5. Be informed about your profession…I’m not one to get involved in politics. Sure I’ve signed petitions, but I’ve never participated in a protest. They’re actually against our contract.
  6. Maintain your expertise…However, I do plan on furthering my education with either a doctorate or specialist degree. I recently earned a masters degree this past December in secondary social studies curriculum. Since, I entered the education field without any formal education background I feel that these degrees and summer professional development opportunities keep me in the proverbial education “loop”.
  7. Choose a few lessons to improve…I’m actually working on rewriting and finding new Civics lessons for next year. However, I won’t know if I really teach that next year until the week before school. I know, the perilous world of teaching. It’s a tough world. But for sure I know I have to write new lessons for next year’s Broadcasting classes for my 8th/9th grade combination course. One class with two lesson plans…teaching is fun! I hope you caught the sarcasm there 😉
  8. Assess your classroom procedures…Next year, as our school is expanding to a 6-12 grade model, I have been looking for different ways to “upgrade” my classroom. I want to create a space that would work for both the middle and high school students, without pandering to one group over the other. I’ve created a board on Pinterest with a collection of classroom ideas, board samples, and other classroom procedures that would work best with high school students.
  9. Inspire yourself…A couple years summers ago, I read “The End of Molasses Classes” by Ron Clark. I felt so energized and ready to tackle the new school year I started planning for the upcoming school year a full two weeks earlier than I usually did. I’m hoping through my book challenges, writing this blog, and following educational blogs I’ll find the inspiration I need to gear up for next year. If you know of any great inspirational teaching books or films, please let me know in the comments!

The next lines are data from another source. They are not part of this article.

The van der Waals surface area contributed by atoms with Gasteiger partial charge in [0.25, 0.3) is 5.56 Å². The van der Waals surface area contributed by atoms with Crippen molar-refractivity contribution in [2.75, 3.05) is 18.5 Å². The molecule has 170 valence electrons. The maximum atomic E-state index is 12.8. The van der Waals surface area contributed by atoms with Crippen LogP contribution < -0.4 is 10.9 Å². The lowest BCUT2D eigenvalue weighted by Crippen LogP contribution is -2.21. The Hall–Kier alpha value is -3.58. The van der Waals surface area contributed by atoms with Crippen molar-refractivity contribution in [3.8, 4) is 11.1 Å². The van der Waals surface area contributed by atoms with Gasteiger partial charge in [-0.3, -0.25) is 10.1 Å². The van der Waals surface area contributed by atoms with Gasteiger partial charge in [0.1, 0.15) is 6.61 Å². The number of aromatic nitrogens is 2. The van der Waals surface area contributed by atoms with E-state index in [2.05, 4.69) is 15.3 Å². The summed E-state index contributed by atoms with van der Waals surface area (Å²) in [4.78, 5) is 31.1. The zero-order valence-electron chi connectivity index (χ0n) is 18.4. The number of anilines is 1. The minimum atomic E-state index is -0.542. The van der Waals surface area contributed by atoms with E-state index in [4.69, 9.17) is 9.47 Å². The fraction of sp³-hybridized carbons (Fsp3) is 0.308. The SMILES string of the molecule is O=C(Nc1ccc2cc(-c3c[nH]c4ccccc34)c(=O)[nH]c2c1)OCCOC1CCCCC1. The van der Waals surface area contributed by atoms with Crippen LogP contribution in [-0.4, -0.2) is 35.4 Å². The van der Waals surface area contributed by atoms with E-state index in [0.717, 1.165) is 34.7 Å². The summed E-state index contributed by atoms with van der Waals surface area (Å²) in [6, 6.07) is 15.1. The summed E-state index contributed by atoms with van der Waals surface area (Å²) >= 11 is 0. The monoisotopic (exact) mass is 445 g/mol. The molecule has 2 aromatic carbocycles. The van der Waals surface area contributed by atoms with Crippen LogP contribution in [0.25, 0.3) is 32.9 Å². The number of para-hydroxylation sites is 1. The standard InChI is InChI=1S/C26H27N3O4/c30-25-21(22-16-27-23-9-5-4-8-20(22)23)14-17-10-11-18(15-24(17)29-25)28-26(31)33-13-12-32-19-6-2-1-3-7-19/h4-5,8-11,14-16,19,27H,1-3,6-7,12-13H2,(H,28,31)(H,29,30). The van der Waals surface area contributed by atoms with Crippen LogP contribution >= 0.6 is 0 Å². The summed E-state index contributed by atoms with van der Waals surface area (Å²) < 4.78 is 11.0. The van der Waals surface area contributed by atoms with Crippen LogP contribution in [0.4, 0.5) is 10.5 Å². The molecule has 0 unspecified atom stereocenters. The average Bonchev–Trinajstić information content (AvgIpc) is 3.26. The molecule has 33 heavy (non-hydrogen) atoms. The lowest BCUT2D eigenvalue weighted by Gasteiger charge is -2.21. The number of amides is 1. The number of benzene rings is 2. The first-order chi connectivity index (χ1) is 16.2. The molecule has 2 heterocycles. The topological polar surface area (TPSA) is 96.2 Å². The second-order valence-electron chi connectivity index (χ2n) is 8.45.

10. Take a colleague to lunch…Every summer, my colleagues and I try to get together for a happy hour or lunch. My favorite person to get together with is my mentor teacher, from my first year of teaching. Oddly enough, she wasn’t supposed to me my mentor. My mentor worked in the reading department, while I was part of social studies. So this older, spunky teacher – Jo Ann – took me under her wing. Her sarcasm and quick wit helped me a lot during my first year of teaching. She always knew what to say and if she didn’t know something would always guide me to someone who did.

Hope you all are able to enjoy your summer! Maybe this helped inspire you to do something you haven’t done before this summer, whether you’re a teacher or not. Even if you don’t get actual summers off from work, take a week or even a weekend to escape your normal day-to-day routine and do something fun for yourself 🙂

Nerdfighters Unite!

I haven’t been part of the community for long, but I watch the vlogbrothers and crash course videos has now become part of my daily routine as I get ready for work in the morning. John and Hank Green have asked all Nerdfighters out there to fill out their second census to get a better idea of what our community is like. If you haven’t done so already, fill out the census here. I just did. It took about 15 minutes. I really liked how they allotted spaces for us to not only give more suggestions but write how we felt. Take the time to give your thanks 🙂